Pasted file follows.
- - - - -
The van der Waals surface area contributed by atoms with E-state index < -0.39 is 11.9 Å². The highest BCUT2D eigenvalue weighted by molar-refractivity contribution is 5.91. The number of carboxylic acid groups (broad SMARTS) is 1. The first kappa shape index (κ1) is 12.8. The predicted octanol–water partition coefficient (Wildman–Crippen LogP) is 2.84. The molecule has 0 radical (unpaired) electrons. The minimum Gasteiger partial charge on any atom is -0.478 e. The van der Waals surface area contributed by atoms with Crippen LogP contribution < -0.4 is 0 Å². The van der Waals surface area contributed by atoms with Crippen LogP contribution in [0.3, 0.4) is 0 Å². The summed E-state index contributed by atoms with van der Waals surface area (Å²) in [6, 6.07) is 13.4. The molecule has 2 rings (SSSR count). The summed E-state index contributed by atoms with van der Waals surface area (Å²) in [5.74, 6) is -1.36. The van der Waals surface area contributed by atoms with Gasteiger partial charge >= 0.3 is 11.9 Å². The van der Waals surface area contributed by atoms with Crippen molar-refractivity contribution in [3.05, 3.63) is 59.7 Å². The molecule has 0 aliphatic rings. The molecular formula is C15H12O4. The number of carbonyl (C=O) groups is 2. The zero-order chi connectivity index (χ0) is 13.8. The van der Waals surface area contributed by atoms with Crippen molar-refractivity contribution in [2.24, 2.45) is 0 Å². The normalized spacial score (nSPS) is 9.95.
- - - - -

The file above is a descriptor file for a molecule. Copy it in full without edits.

The van der Waals surface area contributed by atoms with E-state index < -0.39 is 11.9 Å². The highest BCUT2D eigenvalue weighted by molar-refractivity contribution is 5.91. The number of carboxylic acid groups (broad SMARTS) is 1. The first kappa shape index (κ1) is 12.8. The predicted octanol–water partition coefficient (Wildman–Crippen LogP) is 2.84. The molecule has 0 radical (unpaired) electrons. The minimum Gasteiger partial charge on any atom is -0.478 e. The van der Waals surface area contributed by atoms with Crippen LogP contribution < -0.4 is 0 Å². The van der Waals surface area contributed by atoms with Crippen LogP contribution in [0.3, 0.4) is 0 Å². The summed E-state index contributed by atoms with van der Waals surface area (Å²) in [6, 6.07) is 13.4. The molecule has 2 rings (SSSR count). The summed E-state index contributed by atoms with van der Waals surface area (Å²) in [5.74, 6) is -1.36. The van der Waals surface area contributed by atoms with Gasteiger partial charge >= 0.3 is 11.9 Å². The van der Waals surface area contributed by atoms with Crippen molar-refractivity contribution in [3.05, 3.63) is 59.7 Å². The molecule has 0 aliphatic rings. The molecular formula is C15H12O4. The number of carbonyl (C=O) groups is 2. The zero-order chi connectivity index (χ0) is 13.8. The van der Waals surface area contributed by atoms with Crippen molar-refractivity contribution in [2.24, 2.45) is 0 Å². The normalized spacial score (nSPS) is 9.95.